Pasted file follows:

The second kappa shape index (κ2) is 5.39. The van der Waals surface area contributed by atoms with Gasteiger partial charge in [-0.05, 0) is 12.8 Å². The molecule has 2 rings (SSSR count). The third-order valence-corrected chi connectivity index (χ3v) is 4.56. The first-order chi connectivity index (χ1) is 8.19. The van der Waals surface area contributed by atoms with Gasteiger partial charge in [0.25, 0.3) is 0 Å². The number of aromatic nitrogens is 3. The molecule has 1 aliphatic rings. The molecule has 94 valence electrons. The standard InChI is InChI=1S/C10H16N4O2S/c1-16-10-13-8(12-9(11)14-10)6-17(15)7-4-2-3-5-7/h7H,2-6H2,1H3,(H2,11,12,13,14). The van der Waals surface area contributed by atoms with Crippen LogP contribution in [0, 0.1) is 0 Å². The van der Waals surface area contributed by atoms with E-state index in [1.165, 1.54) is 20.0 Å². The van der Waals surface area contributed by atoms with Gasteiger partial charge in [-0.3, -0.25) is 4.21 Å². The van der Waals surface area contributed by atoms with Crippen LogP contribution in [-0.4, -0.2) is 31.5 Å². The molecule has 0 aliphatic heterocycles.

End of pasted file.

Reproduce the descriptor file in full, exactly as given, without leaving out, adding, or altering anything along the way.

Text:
The second kappa shape index (κ2) is 5.39. The van der Waals surface area contributed by atoms with Gasteiger partial charge in [-0.05, 0) is 12.8 Å². The molecule has 2 rings (SSSR count). The third-order valence-corrected chi connectivity index (χ3v) is 4.56. The first-order chi connectivity index (χ1) is 8.19. The van der Waals surface area contributed by atoms with Gasteiger partial charge in [0.25, 0.3) is 0 Å². The number of aromatic nitrogens is 3. The molecule has 1 aliphatic rings. The molecule has 94 valence electrons. The standard InChI is InChI=1S/C10H16N4O2S/c1-16-10-13-8(12-9(11)14-10)6-17(15)7-4-2-3-5-7/h7H,2-6H2,1H3,(H2,11,12,13,14). The van der Waals surface area contributed by atoms with Crippen LogP contribution in [0, 0.1) is 0 Å². The van der Waals surface area contributed by atoms with E-state index in [1.165, 1.54) is 20.0 Å². The van der Waals surface area contributed by atoms with Gasteiger partial charge in [-0.3, -0.25) is 4.21 Å². The van der Waals surface area contributed by atoms with Crippen LogP contribution in [-0.4, -0.2) is 31.5 Å². The molecule has 0 aliphatic heterocycles.